Jet lag is a funny thing. I think it goes beyond your body readjusting its sleep schedule; you can feel dizzy, and like you’re floating, generally unattached to the earth. As if your body has landed but not all the parts are quite present yet. Last week, a writer friend from home arrived here in Melbourne and was having some jet lag issues, the same issues I’d had the week before when I’d arrived in Sydney, and she mentioned a book called Pattern Recognition, by William Gibson. The book is about a lot of things, but the thing she explained to me is that (please note, this is me paraphrasing something she paraphrased, so apologies if I get this wrong) the main character has a unique take on jet lag, something along the lines of, your soul can’t travel as fast as your body, so it takes a little time for the soul to catch up and reunite itself with the rest of you. Or, if you’ve read Philip Pullman’s His Dark Materials trilogy, think of being stretched apart from your dæmon, then allowed to reunite again. I love thinking of jet lag this way! It seems right to me.
Today I’m looking at it from the opposite direction: I leave Australia tomorrow, and today I can feel my soul digging in its heels. It’s happy here. It doesn’t like change and it doesn’t want to go home, and its protests are leaving me quite disoriented. So I’m trying to explain to it that we have to go home, and that it really will be okay. I brought myself to St. Kilda today and just looked out over the water, looked south at the big boats leaving Port Phillip Bay, to remind my soul that leaving is something people do. I wondered where the boats were going. Tasmania? I stood there at the edge of the water and thought about how far I am from home, so far it almost can’t be believed.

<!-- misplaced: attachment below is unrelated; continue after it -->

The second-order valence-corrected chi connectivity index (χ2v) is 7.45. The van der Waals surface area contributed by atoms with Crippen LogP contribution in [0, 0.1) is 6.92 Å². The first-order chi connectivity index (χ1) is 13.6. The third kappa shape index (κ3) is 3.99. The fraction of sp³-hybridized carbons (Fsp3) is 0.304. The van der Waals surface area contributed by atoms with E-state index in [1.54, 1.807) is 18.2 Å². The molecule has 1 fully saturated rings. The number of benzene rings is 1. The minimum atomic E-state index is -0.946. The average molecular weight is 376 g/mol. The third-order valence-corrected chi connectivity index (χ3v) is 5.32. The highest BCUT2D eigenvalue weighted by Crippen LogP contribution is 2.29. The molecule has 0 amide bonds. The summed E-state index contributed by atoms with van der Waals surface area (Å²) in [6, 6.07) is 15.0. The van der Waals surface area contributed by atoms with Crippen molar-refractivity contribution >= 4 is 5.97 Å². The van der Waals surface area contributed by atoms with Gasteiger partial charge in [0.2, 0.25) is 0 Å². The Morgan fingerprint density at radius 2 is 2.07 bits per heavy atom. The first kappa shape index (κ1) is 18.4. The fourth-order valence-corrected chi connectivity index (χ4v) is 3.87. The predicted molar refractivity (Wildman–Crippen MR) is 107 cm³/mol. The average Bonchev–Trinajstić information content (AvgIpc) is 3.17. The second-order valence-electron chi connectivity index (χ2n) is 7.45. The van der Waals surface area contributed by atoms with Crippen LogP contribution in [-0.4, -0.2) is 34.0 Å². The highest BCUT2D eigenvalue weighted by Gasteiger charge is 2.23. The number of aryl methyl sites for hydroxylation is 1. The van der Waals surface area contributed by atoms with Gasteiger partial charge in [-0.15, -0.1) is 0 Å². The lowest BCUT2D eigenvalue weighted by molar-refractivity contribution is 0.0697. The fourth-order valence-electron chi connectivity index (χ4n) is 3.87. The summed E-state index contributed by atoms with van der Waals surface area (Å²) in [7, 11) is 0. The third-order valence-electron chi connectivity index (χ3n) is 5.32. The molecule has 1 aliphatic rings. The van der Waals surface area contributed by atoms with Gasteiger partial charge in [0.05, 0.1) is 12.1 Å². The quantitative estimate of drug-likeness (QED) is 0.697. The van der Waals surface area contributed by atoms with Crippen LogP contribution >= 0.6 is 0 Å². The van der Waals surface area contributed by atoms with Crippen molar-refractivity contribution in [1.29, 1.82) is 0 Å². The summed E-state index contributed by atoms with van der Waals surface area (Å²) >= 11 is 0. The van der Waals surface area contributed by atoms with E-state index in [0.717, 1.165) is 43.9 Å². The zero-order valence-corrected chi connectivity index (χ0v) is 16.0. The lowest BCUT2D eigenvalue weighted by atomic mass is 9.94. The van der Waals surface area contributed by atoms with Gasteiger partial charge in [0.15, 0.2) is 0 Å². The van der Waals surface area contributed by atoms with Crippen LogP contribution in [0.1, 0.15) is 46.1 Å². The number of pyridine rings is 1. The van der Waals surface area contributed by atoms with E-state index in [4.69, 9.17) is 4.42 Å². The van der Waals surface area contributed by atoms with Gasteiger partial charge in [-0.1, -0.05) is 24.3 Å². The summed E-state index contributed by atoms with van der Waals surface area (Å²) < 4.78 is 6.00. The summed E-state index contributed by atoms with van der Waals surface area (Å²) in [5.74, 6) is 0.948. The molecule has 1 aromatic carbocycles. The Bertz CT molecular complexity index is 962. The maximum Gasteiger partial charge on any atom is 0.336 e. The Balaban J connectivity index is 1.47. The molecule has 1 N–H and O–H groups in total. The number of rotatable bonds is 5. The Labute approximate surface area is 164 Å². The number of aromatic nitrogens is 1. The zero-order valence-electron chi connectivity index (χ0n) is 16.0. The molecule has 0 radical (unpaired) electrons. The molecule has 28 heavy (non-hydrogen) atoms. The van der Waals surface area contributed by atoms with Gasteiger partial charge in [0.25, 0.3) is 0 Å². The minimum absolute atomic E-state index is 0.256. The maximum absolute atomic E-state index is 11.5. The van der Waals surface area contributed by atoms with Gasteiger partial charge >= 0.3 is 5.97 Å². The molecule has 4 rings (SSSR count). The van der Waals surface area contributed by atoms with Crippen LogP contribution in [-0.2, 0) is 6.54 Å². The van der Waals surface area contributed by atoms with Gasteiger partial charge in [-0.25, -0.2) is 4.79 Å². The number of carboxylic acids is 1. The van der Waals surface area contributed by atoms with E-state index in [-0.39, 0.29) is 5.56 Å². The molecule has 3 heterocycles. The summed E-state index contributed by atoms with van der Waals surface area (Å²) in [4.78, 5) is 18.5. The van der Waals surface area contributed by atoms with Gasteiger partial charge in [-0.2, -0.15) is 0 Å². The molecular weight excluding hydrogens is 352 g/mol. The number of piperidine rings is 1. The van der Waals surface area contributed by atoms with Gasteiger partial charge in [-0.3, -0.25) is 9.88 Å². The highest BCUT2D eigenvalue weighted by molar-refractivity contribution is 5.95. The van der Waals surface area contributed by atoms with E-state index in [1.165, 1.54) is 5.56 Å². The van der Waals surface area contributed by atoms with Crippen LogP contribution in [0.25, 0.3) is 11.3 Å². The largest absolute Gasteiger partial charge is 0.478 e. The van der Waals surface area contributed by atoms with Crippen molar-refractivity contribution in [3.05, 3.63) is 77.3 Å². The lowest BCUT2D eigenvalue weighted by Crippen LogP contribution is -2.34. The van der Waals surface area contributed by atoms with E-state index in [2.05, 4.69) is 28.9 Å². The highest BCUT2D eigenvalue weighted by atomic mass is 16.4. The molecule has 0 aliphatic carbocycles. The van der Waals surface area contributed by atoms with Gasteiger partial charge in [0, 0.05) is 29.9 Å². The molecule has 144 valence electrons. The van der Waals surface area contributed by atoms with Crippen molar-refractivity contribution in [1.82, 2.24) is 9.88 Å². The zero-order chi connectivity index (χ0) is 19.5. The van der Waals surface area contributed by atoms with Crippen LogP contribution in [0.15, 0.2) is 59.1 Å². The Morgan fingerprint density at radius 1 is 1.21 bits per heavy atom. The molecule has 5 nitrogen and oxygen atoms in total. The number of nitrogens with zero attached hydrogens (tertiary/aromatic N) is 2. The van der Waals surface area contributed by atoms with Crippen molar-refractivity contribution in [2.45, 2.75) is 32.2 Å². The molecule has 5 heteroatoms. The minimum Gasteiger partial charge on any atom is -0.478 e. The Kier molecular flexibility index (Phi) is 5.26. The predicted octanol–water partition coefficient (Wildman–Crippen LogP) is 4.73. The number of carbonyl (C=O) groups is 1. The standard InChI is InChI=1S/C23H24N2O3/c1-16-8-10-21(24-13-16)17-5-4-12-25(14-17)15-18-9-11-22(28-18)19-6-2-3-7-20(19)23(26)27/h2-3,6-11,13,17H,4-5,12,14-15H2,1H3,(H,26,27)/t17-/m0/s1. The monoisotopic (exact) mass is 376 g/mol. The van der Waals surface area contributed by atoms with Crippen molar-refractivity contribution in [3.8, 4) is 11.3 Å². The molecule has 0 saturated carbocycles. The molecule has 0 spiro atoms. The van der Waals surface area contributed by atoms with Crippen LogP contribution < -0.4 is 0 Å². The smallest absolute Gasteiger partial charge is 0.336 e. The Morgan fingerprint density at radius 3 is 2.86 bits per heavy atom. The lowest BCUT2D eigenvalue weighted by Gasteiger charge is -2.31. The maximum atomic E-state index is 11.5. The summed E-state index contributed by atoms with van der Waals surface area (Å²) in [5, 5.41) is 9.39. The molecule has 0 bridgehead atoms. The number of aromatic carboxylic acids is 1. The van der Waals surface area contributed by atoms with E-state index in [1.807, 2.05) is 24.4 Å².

Then I backed my perspective up a bit and imagined the earth from above, with me standing tiny on this little point near the edge of the bottom of Australia. I kept backing up until I could see the whole world, and realized that the water I was looking at was connected to the water where my sisters live, my friends and family, all over the world. I saw them standing tiny on their little points. The further you back up your view, the more you realize you are home. Maybe tomorrow, I’m not so much leaving as going back to my usual side.
This beautiful trip has been about places, but like all of my recent trips, it’s turned out to be more about people — friends. As I re-settle into my regular life, I’m sure I’ll be blogging about it. Maybe I’ll start at the end, like I’m doing right now, and work my way back to the beginning.